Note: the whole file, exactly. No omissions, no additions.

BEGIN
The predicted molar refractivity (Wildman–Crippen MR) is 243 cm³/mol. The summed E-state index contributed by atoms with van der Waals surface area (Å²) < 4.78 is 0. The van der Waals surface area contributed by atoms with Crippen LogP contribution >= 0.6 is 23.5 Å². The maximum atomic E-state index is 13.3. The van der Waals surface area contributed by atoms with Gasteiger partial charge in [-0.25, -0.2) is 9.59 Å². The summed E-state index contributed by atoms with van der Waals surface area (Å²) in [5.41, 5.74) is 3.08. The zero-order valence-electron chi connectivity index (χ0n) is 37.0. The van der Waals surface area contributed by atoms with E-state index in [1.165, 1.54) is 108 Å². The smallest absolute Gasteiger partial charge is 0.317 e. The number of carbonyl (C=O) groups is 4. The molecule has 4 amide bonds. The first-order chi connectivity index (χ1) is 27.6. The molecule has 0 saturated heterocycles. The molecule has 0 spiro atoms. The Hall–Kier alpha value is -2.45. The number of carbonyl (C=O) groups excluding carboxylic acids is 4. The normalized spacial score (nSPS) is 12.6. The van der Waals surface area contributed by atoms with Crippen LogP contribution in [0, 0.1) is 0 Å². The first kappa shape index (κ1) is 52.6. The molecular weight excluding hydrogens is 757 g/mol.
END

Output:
The predicted molar refractivity (Wildman–Crippen MR) is 243 cm³/mol. The summed E-state index contributed by atoms with van der Waals surface area (Å²) < 4.78 is 0. The van der Waals surface area contributed by atoms with Crippen LogP contribution >= 0.6 is 23.5 Å². The maximum atomic E-state index is 13.3. The van der Waals surface area contributed by atoms with Gasteiger partial charge in [-0.25, -0.2) is 9.59 Å². The summed E-state index contributed by atoms with van der Waals surface area (Å²) in [5.41, 5.74) is 3.08. The zero-order valence-electron chi connectivity index (χ0n) is 37.0. The van der Waals surface area contributed by atoms with E-state index in [1.165, 1.54) is 108 Å². The smallest absolute Gasteiger partial charge is 0.317 e. The number of carbonyl (C=O) groups is 4. The molecule has 4 amide bonds. The first-order chi connectivity index (χ1) is 27.6. The molecule has 0 saturated heterocycles. The molecule has 0 spiro atoms. The Hall–Kier alpha value is -2.45. The number of carbonyl (C=O) groups excluding carboxylic acids is 4. The normalized spacial score (nSPS) is 12.6. The van der Waals surface area contributed by atoms with Crippen LogP contribution in [0, 0.1) is 0 Å². The first kappa shape index (κ1) is 52.6. The molecular weight excluding hydrogens is 757 g/mol.